No Man’s Sky is an interesting case study here, as you’ve got an entire galaxy full of planets and space stations to explore on-foot, in land vehicles, in your spaceship… Given the limited resources you have to work with and the need to ensure your oxygen and thermal protection are topped up, mastering that efficiency to stay alive and build yourself up is the gameplay’s central pivot.

There’s even a time which will tell you how long it will take to get to your highlighted destination. An on-foot trek to the other side of the planet will take you a day in real-time, so obviously you’re going to use your ship (and that precious launch thruster fuel) to get there faster, where you might explore that immediate area in an ‘exocraft’ land vehicle.

In Death Stranding, you’re constantly making those same granular calculations as a single, vulnerable human being.

The narrative layer is effectively summed up thusly: “Remember, Sam. Every parcel is a promise made to a person in need, and they’re counting on you to deliver.”

With that motivation established, you’re never asking why you’re doing what you’re doing. You’re instead considering how to make the perfect delivery, which is answered by how you deal with the various risks you’re faced with, which escalate as you progress through the story.

Navigating the terrain to find the ‘ideal’ path on-the-fly; maintaining your balance and keeping your stamina up (thanks, Monster Energy!); ensuring you have the right tools equipped (ladders, replacement boots, etc); avoiding environmental hazards, such as ‘timefall,’ which is weather that causes rapid ageing of what it touches (like your cargo); even keeping the baby strapped to your front happy and calm…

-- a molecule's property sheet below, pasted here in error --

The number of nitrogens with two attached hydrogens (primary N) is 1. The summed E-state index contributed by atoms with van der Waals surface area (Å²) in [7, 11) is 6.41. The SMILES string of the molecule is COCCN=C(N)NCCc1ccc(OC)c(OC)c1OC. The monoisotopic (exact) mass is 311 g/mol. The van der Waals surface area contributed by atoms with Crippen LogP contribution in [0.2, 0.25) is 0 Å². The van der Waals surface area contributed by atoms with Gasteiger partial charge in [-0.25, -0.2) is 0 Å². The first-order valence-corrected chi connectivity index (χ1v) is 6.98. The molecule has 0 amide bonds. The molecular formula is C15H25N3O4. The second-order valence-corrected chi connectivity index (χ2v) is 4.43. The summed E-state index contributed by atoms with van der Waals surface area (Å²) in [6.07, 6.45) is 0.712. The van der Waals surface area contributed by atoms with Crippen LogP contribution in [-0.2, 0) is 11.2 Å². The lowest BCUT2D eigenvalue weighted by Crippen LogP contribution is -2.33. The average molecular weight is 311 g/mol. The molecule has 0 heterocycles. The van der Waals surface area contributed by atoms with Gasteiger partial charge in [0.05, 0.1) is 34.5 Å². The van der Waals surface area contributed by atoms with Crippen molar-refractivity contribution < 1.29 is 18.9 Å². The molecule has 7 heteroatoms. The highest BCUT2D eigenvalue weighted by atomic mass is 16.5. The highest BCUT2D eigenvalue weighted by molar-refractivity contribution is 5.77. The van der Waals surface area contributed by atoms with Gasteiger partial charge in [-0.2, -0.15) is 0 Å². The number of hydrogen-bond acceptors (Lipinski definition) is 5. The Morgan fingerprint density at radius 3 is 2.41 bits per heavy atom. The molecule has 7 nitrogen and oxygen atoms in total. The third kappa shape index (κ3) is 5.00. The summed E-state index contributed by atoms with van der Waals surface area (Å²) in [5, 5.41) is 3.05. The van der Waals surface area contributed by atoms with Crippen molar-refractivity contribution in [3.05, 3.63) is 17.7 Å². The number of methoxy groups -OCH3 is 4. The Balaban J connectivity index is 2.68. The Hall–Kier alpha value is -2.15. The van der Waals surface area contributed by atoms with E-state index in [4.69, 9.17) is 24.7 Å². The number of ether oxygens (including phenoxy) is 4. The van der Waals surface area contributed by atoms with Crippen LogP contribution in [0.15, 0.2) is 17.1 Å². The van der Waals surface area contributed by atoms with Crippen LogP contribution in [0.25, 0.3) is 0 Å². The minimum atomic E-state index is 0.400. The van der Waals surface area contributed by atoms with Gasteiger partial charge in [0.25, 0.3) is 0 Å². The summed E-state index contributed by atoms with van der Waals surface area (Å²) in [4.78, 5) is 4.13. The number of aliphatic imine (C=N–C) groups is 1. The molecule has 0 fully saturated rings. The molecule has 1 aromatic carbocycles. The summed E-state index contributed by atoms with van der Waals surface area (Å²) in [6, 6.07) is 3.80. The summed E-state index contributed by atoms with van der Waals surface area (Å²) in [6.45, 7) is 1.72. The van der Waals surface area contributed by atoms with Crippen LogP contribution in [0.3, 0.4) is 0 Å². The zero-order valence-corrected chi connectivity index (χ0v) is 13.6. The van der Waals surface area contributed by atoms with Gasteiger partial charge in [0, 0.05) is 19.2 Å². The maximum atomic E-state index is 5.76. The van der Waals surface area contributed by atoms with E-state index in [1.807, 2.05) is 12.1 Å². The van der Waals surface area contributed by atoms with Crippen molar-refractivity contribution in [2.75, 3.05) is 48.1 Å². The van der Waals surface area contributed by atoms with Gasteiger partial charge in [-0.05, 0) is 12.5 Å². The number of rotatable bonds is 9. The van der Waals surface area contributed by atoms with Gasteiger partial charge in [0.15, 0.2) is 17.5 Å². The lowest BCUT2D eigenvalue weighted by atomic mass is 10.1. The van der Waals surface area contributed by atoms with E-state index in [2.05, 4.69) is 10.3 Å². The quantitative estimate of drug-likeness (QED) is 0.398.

There’s a therapeutic quality to the second-by-second assessment of how you juggle these things to master navigation across Kojima’s vision of America.

As renowned as Kojima’s games are for being heavy on the cinematics, which you’ll also get in Death Stranding, I absolutely found the gameplay itself to be one of the most rewarding parts of the experience.

This is where the game’s Journey-inspired multiplayer aspect comes in, where other players can leave items out in the world to help you on your journey. You’ll never see them out in the wild, you won’t be scaling mountains together, but you will find tools and structures that enriches the game’s theme of connectivity and unity.

Come Chapter 3, where the game world really opens up, the charity of strangers to ease some of the burden of your journey becomes another central aspect of the game.

The first time you soar over a mountainside on a zipline that others have left for you, turning what could be ten minutes of traversal into ten seconds, is a feeling of exhilaration and relief that is so rarely captured in games like this.

It’s the unrelenting harshness of Death Stranding‘s opening hours which makes this such a gratifying payoff, and will move you to see what you can do to help others who will follow in your footsteps long after you’ve finished your next delivery.


From legendary game creator Hideo Kojima comes an all-new, genre-defying experience.

Sam Bridges must brave a world utterly transformed by the Death Stranding. Carrying the disconnected remnants of our future in his hands, he embarks on a journey to reconnect the shattered world one step at a time.

Starring Norman Reedus, Mads Mikkelsen, Léa Seydoux, and Lindsay Wagner.

Additional PC features include HIGH FRAME RATE, PHOTO MODE and ULTRA-WIDE MONITOR SUPPORT.

The definitive experience of Death Stranding is available on PC – get it on Steam and the Epic Games Store.